Oh, here is the cool part. It doesn't even matter if you replace the rectangular brick with a spherical balloon. The buoyancy force still just depends on the density of the air and the volume of the object. So, why does a helium balloon float? The only thing special about a helium gas is that it has a significantly lower density than air (with a density of 0.179 kg/m3 for helium and 1.2 kg/m3 for air). This means that the gravitational force pulling down on the balloon would be smaller than the upward buoyancy force, and it would float. Just to be clear, a water-filled balloon and a helium balloon of the same size have the same buoyancy force. It's just that the weight of the water-filled balloon is huge.

How many balloons do you need to lift a person?

I'm not saying you should float yourself up into the air with a bunch of balloons, but let's say you want to estimate the number of balloons you would need. It wouldn't be too difficult to calculate the volume of air that would have a weight equal to the weight of a human and then find the volume of helium you would need, but that neglects something very important—the rubber in the balloon. Yes, it has a small mass, but it still matters. Let's say that I have some generic spherical balloon made of rubber of some arbitrary thickness. Maybe it looks like this.

This balloon has a radius R with a rubber thickness t, and it's filled with helium. I need to find the mass (and therefore the weight) of both the helium gas and the rubber. Let me call the density of helium ρh and the density of rubber ρr. The weight of the helium depends on the volume of the balloon. Since it's a sphere, the weight of the helium would be:

Yes, I used the volume of a sphere in there. Now for the weight of the rubber. I need the volume of this thin shell on the outside of the balloon. If the thickness of the rubber is small compared to the radius of the balloon (which is approximately true), then I can calculate the rubber volume as the surface area of the sphere multiplied by the thickness. This gives a rubber weight of:

There is that parameter t in the weight of the rubber. Here's the deal, you can't make this as thin as you like. There is some limit—so let's just say it's a constant value. That means the rubber weight is proportional to the square of the balloon radius, but the weight of the helium is proportional to the CUBE of the radius. The helium has a much lower density than rubber, so you want a large helium-to-rubber ratio, and that means bigger balloons are better.

If you take your standard party balloon, it has a fairly small radius (let's say 10 cm) such that you waste a lot of mass on the rubber. However, if you get a much bigger balloon like in Blaine's Ascension stunt you will get a much better helium-to-rubber ratio.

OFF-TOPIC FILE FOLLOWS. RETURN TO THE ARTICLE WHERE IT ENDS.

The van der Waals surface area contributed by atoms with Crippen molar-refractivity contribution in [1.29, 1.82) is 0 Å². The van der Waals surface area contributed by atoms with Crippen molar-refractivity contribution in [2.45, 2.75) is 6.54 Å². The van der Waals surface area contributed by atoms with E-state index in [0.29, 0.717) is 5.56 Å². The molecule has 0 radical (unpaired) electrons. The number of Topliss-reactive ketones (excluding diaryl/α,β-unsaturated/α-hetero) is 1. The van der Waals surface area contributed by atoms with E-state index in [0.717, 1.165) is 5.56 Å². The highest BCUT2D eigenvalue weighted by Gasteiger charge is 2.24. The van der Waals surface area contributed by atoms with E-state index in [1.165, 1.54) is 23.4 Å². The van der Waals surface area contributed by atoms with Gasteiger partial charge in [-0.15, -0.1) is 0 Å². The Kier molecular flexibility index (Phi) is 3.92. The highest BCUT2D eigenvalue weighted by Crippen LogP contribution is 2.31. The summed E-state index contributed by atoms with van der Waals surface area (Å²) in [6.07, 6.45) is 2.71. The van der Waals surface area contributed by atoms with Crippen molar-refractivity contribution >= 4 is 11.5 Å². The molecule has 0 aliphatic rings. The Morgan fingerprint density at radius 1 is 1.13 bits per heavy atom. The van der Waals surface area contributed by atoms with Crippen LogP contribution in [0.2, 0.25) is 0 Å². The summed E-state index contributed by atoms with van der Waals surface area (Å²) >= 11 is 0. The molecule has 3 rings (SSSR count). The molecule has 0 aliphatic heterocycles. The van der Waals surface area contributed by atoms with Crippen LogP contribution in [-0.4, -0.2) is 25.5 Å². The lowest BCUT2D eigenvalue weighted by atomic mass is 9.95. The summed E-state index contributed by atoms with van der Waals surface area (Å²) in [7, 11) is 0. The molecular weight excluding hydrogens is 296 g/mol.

OK, now for a rough estimation. I'm just estimating stuff here—because that's what I do. I'll start with a rubber density of 1,000 kg/m3 which is the same as water (close enough to rubber). For the balloon radius, I will use 0.75 meters and a thickness of 0.2 mm. That means the net lifting force for one balloon would be:

I know that looks crazy, but it's not. It's just the weight of the displaced air minus the weight of the helium and rubber. Now to find the number of balloons, I just take the weight of the person (let's use David Blaine plus other equipment with a mass of 100 kg) and divide by the lifting force for one balloon. Here is the calculation as a python script (so you can change the values).

Oh, that's not good. 256 balloons is not going to look epic for a YouTube show. Of course, I could be totally off on my estimation of balloon thickness—but check out what happens if I change the radius to 1.5 meters. I get about 11 balloons. That seems better. Quick note: That calculation above is actual code. If you click the pencil icon, you can see my estimated values and change it to whatever you like. Then click the Play button and run it.

Would the balloon keep rising forever?

Obviously nothing goes on forever. A balloon will keep increasing in altitude as long as the lifting force is greater than or equal to the overall gravitational force pulling down. The thing that is going to change is the lifting force. At higher altitudes, the density of air decreases. This means that since the buoyancy force is equal to the weight of the air displaced, it will also decrease.

So, the balloon will eventually reach an altitude that puts it in equilibrium, and it won't go any higher. Of course this assumes the volume of the balloon also remains constant—which isn't technically true. At high altitude, the atmospheric pressure decreases and pushes less on the balloon. This means that the helium inside the balloon can stretch the rubber and expand and produce more buoyancy force. It's also that at some point, the rubber will stretch too much and then break. This would be bad, since all the helium would escape and you would just have a big piece of rubber. That's not very helpful.

What is the acceleration on takeoff?

I want to get an estimation of his vertical acceleration at the beginning of the ascent. There's not a perfect camera angle, but I can roughly estimate his position in different frames of the video (to get the time). With that, I get the following plot of vertical position as a function of time.

If an object has a constant acceleration, its position can be found with the following kinematic equation.

The important thing here is that I can use this equation to find the value of the vertical acceleration. If I fit a quadratic equation to the data, the coefficient in front of the t2 must be equal to the (½)a term in this kinematic equation. That means I can use the fit to find the acceleration, and I get a value of about 0.05 m/s2. Yes, I skipped some steps here, but you can fill in the missing parts as a homework assignment. But is this value even that reasonable?

How about we approach this with another method? Let's say Blaine is in equilibrium with a net force of zero newtons. He then hands a small weight of 1 pound to his daughter (4.4 newtons). Oh, there is also that extra balloon his daughter added. But I think for this estimation we can just consider the handed weight. That means his weight decreased by 4.4 newtons to give a net upward force of 4.4 newtons. Now, I can use Newton's second law that says:

For the mass, I need the mass of both Blaine AND the balloons. Let's say this is 110 kg. With a force of 4.4 Newtons, the vertical acceleration would be 0.04 m/s2. OK, that's actually closer than I thought it would be. I'm going to call it a win.

David Blaine successfully got his balloon rig up to an altitude of over 24,000 feet AND he parachuted back to the ground. I'm sure we can all agree that also is a win.